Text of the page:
Outside London, it’s pretty rare to find English sci-fi set in a real place. I can think of one or two set in Manchester, and Peter F Hamilton’s Greg Mandel series set in and around Rutland, but beyond that I’m struggling. It’s fair to say I was intrigued when I spotted one of the first novels from new crime publisher Northodox Press was ‘a near-future thriller’ set in a place I used to live: Airedale.
If you’re a dog-lover you might be familiar with the terrier of the same name, but I’m guessing that outside Yorkshire (probably even inside most of Yorkshire) the name won’t conjure up a place for you. As you might have guessed, it’s the dale (valley) where the River Aire runs, and these days houses Leeds commuters, many of them living in buildings that forty years ago were textile mills. There is also a UNESCO world heritage site, the mill village Saltaire. Dylan Byford has cleverly taken this geography and history and extrapolated it into a messy future. An unspecified time when another industry is disintegrating in the periodically flooded dale leaving empty warehouses and unemployment, Saltaire exists in a protective bubble, and northern politicians look to Durham rather than Westminster.
Airedale is a cyberpunk police procedural featuring politics, subversion, riots and local businessmen. It’s full of wonderful details of integrated technology and state surveillance, what’s changed and what hasn’t. Haz Edmundson is a contractor working for the police, what we might call a forensic computing expert who doesn’t usually have to deal with dead bodies. Except tonight, when for one reason or another he’s there when the body of an activist is discovered and he can’t let it go when it’s officially marked as an accidental death. How far is he prepared to go to uncover the truth? And who can he trust?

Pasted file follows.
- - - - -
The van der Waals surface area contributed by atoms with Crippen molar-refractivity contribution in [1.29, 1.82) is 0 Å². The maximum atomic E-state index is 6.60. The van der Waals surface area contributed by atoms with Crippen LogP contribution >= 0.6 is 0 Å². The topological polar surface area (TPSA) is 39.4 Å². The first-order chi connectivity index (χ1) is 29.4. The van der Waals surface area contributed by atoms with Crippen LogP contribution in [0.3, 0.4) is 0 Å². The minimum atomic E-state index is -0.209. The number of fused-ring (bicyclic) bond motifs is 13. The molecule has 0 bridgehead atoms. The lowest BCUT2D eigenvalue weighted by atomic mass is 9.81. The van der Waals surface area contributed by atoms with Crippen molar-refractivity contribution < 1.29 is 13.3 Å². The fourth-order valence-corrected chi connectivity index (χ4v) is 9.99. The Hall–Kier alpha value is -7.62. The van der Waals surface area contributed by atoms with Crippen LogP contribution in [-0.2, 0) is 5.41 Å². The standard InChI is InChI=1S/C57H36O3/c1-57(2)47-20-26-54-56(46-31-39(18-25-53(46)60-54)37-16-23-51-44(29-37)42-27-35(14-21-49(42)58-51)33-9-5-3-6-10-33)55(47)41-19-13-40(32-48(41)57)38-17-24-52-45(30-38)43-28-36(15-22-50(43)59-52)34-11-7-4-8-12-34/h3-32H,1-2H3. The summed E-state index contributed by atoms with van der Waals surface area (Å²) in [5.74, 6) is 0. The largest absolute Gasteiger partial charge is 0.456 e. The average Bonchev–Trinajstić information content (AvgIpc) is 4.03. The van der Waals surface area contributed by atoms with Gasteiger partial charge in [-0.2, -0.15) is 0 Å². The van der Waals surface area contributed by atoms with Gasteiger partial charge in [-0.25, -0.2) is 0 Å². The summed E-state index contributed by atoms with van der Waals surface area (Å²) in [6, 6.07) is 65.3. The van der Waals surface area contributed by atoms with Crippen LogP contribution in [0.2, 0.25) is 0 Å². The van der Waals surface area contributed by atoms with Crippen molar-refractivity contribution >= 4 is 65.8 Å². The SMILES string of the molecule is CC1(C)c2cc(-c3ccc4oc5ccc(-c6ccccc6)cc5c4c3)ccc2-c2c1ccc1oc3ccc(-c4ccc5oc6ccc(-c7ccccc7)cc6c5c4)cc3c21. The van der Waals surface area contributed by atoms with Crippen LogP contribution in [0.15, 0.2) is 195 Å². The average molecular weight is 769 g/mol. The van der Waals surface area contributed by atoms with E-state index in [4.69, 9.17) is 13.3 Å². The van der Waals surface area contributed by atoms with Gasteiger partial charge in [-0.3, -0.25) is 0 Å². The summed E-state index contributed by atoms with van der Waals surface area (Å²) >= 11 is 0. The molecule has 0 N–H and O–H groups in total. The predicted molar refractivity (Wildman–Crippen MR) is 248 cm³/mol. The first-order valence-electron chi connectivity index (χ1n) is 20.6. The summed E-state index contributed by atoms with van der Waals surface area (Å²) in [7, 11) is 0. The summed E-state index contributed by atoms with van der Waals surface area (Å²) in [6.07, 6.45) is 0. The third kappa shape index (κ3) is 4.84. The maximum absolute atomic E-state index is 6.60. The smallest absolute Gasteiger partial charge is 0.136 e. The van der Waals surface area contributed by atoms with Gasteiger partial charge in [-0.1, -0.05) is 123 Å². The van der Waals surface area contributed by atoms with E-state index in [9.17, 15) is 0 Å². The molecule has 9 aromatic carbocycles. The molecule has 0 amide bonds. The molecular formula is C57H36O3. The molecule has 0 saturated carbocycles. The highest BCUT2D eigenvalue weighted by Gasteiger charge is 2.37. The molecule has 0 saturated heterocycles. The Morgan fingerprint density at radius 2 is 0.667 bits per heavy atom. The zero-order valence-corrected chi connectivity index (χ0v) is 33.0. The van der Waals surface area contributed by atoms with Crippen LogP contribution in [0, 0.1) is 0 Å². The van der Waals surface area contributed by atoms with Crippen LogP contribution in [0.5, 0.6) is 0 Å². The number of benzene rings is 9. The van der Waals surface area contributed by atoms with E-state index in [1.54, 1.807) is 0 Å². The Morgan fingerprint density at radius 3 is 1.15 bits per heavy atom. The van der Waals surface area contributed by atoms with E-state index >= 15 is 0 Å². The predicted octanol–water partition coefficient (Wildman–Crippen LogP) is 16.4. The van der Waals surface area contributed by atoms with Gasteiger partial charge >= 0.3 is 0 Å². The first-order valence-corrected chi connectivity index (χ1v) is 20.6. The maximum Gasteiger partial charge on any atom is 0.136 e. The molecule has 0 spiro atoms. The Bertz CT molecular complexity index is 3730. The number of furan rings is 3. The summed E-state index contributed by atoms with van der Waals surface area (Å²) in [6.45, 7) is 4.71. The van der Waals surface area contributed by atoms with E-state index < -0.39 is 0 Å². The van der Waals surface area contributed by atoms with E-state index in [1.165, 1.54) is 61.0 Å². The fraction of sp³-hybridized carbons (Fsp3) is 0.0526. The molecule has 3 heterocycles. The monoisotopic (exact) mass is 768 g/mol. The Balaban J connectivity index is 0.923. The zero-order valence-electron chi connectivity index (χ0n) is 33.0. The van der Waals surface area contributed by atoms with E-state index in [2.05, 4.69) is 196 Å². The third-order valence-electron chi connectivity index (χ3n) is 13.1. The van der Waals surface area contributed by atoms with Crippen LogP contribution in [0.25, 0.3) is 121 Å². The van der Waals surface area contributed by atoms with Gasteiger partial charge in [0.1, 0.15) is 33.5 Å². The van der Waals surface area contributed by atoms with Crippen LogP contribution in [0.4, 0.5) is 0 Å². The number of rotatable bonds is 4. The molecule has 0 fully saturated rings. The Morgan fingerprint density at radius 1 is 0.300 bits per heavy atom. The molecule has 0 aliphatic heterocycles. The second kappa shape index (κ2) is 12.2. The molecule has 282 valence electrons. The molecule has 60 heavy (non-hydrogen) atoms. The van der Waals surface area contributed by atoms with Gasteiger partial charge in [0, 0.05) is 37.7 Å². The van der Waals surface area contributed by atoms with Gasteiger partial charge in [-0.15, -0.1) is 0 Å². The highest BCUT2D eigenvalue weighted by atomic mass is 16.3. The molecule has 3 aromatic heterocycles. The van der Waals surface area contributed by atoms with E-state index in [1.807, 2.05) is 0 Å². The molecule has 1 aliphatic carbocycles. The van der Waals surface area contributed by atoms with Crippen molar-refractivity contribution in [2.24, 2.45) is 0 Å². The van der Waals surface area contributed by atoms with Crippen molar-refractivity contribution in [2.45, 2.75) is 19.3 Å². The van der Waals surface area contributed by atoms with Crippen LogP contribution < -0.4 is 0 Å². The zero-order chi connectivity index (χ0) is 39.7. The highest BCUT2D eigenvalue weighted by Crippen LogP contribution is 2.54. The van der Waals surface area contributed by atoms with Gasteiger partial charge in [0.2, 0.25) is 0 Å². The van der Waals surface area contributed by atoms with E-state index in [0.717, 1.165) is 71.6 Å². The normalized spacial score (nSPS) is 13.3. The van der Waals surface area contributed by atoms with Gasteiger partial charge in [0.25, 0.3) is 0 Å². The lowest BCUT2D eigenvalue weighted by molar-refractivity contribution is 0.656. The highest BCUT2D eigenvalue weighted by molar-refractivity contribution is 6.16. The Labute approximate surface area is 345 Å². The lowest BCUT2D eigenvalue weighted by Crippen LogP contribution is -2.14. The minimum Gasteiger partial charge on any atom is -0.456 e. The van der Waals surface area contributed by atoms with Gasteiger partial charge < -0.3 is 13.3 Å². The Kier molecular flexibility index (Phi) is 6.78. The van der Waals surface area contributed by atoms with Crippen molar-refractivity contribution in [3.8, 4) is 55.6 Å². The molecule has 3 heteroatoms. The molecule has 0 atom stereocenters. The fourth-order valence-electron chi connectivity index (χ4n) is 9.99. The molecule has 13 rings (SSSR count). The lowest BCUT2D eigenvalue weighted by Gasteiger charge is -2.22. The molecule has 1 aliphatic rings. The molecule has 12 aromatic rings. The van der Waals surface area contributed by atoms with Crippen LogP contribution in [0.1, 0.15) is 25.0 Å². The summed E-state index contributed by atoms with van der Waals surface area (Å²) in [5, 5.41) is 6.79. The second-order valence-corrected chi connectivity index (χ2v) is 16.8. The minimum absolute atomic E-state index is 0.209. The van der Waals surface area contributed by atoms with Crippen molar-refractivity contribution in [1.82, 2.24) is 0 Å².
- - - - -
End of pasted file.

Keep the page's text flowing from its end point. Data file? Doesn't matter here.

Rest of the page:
Haz is a wonderfully human character. A hopeless, unreliable, scruffy single dad who’s good at his job but not hard-boiled enough to deal with death in a detached way. He’s also apt to ask the wrong questions at the wrong moment, and land himself in trouble. I would happily read more books about him. If he can hang onto his life or his job long enough to star in them. There were a couple of interesting strands that weren’t fully followed up, in my view, and I don’t claim to completely understand the conclusions but I had a fabulous time along the way. Except for the bit near the start that’s really not for the arachnophobes (grit your teeth and race through it, it’s only half a dozen pages and only one of them is horrifying).
I didn’t pay for my copy because I won it in a draw on Twitter but other than them once reading (and rejecting) the manuscript of a crime novel of mine set in Newcastle, I have no relationship with Northodox and I don’t know Dylan Byford either. If you like William Gibson but have always wished someone would write in a similar vein but with uncool characters in small town Yorkshire (it can’t just be me), you are definitely onto a winner here. Similarly if you enjoyed the Greg Mandel series from Peter F Hamilton (I reviewed the first and second books a few years ago), or if you’re a fan of British police procedurals and you have an open mind on the SF elements. It does have a great sense of place, and I was initially attracted to it because of the setting, but I was hooked from the first page and the setting soon became the icing on a fine cake. Highly recommended, whether you know where Airedale is or not.
If I’ve introduced you to your new favourite book you can always buy me a cuppa…